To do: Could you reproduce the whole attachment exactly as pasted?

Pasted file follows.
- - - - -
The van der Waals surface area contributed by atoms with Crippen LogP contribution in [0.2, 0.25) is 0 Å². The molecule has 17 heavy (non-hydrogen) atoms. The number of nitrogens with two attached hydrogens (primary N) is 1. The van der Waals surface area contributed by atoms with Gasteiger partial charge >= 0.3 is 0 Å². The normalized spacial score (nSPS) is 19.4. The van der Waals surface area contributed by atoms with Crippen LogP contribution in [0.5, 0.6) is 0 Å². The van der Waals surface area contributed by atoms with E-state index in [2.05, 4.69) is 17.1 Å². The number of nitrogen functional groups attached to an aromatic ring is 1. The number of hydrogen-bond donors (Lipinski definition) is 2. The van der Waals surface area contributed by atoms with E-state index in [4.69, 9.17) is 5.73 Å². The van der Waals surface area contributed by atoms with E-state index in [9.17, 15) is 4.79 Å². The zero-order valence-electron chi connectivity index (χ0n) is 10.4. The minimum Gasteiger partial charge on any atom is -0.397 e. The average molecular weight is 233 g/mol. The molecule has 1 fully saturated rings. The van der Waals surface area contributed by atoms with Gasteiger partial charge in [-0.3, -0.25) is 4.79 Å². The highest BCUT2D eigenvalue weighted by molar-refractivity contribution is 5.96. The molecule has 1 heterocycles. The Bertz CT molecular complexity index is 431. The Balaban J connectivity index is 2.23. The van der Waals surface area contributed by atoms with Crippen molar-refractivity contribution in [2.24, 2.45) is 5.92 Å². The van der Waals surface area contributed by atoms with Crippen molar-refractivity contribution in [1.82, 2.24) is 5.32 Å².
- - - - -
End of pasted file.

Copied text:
The van der Waals surface area contributed by atoms with Crippen LogP contribution in [0.2, 0.25) is 0 Å². The molecule has 17 heavy (non-hydrogen) atoms. The number of nitrogens with two attached hydrogens (primary N) is 1. The van der Waals surface area contributed by atoms with Gasteiger partial charge >= 0.3 is 0 Å². The normalized spacial score (nSPS) is 19.4. The van der Waals surface area contributed by atoms with Crippen LogP contribution in [0.5, 0.6) is 0 Å². The van der Waals surface area contributed by atoms with E-state index in [2.05, 4.69) is 17.1 Å². The number of nitrogen functional groups attached to an aromatic ring is 1. The number of hydrogen-bond donors (Lipinski definition) is 2. The van der Waals surface area contributed by atoms with E-state index in [4.69, 9.17) is 5.73 Å². The van der Waals surface area contributed by atoms with E-state index in [9.17, 15) is 4.79 Å². The zero-order valence-electron chi connectivity index (χ0n) is 10.4. The minimum Gasteiger partial charge on any atom is -0.397 e. The average molecular weight is 233 g/mol. The molecule has 1 fully saturated rings. The van der Waals surface area contributed by atoms with Gasteiger partial charge in [-0.3, -0.25) is 4.79 Å². The highest BCUT2D eigenvalue weighted by molar-refractivity contribution is 5.96. The molecule has 1 heterocycles. The Bertz CT molecular complexity index is 431. The Balaban J connectivity index is 2.23. The van der Waals surface area contributed by atoms with Crippen molar-refractivity contribution in [2.24, 2.45) is 5.92 Å². The van der Waals surface area contributed by atoms with Crippen molar-refractivity contribution in [1.82, 2.24) is 5.32 Å².